Over 17 years ago, my best friend asked me for financial advice. She was planning on completing a Master’s program, which required a change from full-time employment to part-time.
She was worried that as a part-time employee, she would not be able to meet her monthly expenses. I asked her if she had a budget. She did not.
Effective Budgeting Principles
When planning a budget, whether personal or professional, the principles are the same:
- Identify all expenses
- Determine all sources of income
- Categorize expenses as fixed vs. discretionary
- Set net surplus (profit or savings) or deficit (loss or excess spending)
Sounds simple, right? Not really. A budget is a plan of estimated income and expenses over a determined period in the future. Why is this definition important? Because an effective budget does not stop at just the four steps listed above. An effective and successful budget requires two key criteria— discipline and dynamic.
When planning your marketing budgets, I suggest the following steps (which you can also utilize for personal and overall business budget planning).
Need for Discipline
Discipline means to do something in a controlled and habitual way. Budget discipline not only requires tracking, monitoring, and adjusting, it also requires the conscious decision process to stay within or under budget (or to go over budget).
One way to impose discipline in a budget is to under-estimate income sources and over-estimate expenses, thereby imposing a level of reality to a budget.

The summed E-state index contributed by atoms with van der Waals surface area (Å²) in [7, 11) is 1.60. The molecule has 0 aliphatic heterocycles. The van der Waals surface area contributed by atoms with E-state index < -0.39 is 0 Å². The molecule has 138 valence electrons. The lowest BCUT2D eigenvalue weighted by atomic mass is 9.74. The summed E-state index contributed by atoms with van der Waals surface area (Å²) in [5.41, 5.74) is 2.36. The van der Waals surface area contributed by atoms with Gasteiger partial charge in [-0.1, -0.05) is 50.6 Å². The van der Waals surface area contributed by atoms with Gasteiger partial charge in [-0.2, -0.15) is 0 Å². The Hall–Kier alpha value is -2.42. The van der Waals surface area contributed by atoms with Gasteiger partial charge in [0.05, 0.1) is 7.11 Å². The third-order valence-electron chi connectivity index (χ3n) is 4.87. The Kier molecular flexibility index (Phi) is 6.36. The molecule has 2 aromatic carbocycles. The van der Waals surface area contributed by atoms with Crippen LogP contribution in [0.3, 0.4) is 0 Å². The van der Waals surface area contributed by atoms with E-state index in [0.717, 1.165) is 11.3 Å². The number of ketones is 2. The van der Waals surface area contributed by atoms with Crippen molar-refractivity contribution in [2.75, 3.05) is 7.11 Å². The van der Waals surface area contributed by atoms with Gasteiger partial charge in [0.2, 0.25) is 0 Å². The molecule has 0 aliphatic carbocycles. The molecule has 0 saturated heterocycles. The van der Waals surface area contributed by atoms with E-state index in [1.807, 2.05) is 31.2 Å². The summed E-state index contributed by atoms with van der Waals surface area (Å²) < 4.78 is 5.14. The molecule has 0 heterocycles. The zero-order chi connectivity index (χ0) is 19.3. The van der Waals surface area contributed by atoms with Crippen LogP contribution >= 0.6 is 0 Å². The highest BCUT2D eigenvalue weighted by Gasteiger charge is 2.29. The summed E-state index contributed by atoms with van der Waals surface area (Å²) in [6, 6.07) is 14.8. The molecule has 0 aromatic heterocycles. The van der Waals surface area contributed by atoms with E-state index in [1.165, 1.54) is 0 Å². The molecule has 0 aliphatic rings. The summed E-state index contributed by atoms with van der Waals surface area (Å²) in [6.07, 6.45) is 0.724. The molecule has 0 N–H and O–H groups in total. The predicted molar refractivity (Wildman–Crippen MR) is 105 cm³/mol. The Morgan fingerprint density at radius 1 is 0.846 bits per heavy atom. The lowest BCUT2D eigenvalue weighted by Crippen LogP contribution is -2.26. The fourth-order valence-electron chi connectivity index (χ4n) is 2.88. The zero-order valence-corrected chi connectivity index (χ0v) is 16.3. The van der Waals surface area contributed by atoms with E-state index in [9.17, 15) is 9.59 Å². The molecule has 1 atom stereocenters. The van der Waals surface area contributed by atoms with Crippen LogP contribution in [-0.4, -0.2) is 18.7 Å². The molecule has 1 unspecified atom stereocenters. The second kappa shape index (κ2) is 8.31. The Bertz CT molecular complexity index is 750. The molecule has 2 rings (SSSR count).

This creates the impetus to identify appropriate or additional income sources to cover the relevant expenses. For a business, this would require an increase in sales goals and/or developing new products or services.
Budget planning also requires discipline to determine a level of control on how much can be spent. It dictates the measure of success in the management of a budget.
In business, budget planning and discipline means bigger profits (or reduced losses) or the difference between achieving one goal or multiple goals in shorter time frames.
Impact of a Dynamic Budget
A dynamic budget is one that is constantly tracked and adjusted as changes in income and expenses occur. When a budget is dynamic, it will achieve the following outcomes:
- Provide real-time guide of current financial condition
- Increase the accuracy of future estimates of income and expenses
- Identify flexibility to meet unexpected expenses, planned (increased expenses) or unplanned
What is the impact of a dynamic budget?
Personally, a dynamic budget can effectively influence discretionary spending decisions, such as: how often and how much on dining out, where and how much to spend on vacations, or even whether to splurge on that Starbucks coffee!
More importantly, it can guide savings goals (such as retirement savings) or career decisions (such as moving up the corporate ladder or change careers) to increase earned income.
On the business front, a dynamic budget can efficiently prioritize spending to reach business goals, uncover unused funds to meet increases or unplanned expenses, and more effectively predict the timing of cash flows — all of which enable the business to build credit history and profits for future growth.
Budgeting Lessons Learned
For our clients, I pose these questions to you: When you plan your marketing or event budgets are they disciplined and dynamic? Do you refer to your budget frequently? Do you include all related income and expenses in your budget?
Returning to my friend’s story — she transitioned successfully to a part-time position and obtained her Master’s degree by creating a budget.
She remained a part-time employee due to health struggles but she still uses a disciplined and dynamic budget—allowing her to save despite remaining part-time and to supplement her income with additional work during months when she is in good health.